You are not currently logged in.
Access your personal account or get JSTOR access through your library or other institution:
If You Use a Screen ReaderThis content is available through Read Online (Free) program, which relies on page scans. Since scans are not currently available to screen readers, please contact JSTOR User Support for access. We'll provide a PDF copy for your screen reader.
The Isolation and Culture in Vitro of the Quiescent Center of Zea mays
Lewis J. Feldman and John G. Torrey
American Journal of Botany
Vol. 63, No. 3 (Mar., 1976), pp. 345-355
Published by: Botanical Society of America, Inc.
Stable URL: http://www.jstor.org/stable/2441580
Page Count: 11
Since scans are not currently available to screen readers, please contact JSTOR User Support for access. We'll provide a PDF copy for your screen reader.
Preview not available
Using 3-day-old seedling roots of Zea mays L., cv. Kelvedon 33, it was possible to remove the root cap by a simple surgical manipulation without damage to the root proper By a further small cut, the quiescent center (QC) itself was isolated. This double-convex lens-shaped tissue piece 100 x 250 μm is composed of 1000-1500 cells representing only 0.25 mm3 in volume. The explant was demonstrated unequivocally by 3H-thymidine incorporation before excision and then by autoradiography to be composed of the specific cells usually designated the quiescent center. Using sterile techniques, the QC's were placed on nutrient agar slants and allowed to grow in culture. Of a number of nutrient media tested, only a medium supplemented with organic nitrogen components, indoleacetic acid, kinetin and inorganic nutrients plus sucrose (S2M + K -2,4-D) was effective in eliciting development. Thirty to 40 percent of the 150 isolated QC's grown on this medium formed elongated roots, up to 2 cm in length in 3-4 weeks. Roots developing on agar medium showed in their proximal portion a vascular pattern with 5-6 metaxylem elements or variations of this pattern, but as the root elongated, the vascular pattern was progressively reduced in complexity at the more distal end to a small central group of metaxylem elements. When agar-grown roots were transferred after one week in culture to a liquid nutrient medium of the same composition, the initially reduced vascular pattern evident in the proximal tissues became progressively more complex in the distal portion of the root and after 2 cm of elongation, showed an essentially normal primary vascular tissue pattern characteristic of the seedling root.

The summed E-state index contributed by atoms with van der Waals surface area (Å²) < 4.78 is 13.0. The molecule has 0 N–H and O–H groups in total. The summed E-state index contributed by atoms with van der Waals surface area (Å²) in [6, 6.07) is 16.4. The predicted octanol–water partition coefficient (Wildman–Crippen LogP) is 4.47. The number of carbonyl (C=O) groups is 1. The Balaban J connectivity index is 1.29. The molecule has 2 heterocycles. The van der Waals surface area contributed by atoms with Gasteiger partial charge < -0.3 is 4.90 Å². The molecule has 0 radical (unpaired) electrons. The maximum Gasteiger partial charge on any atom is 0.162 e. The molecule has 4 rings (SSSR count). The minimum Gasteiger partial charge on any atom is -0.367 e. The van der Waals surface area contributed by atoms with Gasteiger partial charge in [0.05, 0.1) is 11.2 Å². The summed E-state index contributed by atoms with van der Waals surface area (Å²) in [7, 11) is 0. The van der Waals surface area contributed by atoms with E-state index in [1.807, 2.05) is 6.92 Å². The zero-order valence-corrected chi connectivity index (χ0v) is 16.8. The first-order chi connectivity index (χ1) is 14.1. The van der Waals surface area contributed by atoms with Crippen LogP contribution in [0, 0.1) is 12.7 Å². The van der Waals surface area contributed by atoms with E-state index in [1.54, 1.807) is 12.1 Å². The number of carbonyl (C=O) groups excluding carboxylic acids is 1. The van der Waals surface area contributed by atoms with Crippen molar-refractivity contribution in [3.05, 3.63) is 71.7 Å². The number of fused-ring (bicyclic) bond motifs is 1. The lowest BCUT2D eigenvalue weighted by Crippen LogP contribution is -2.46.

American Journal of Botany © 1976 Botanical Society of America, Inc.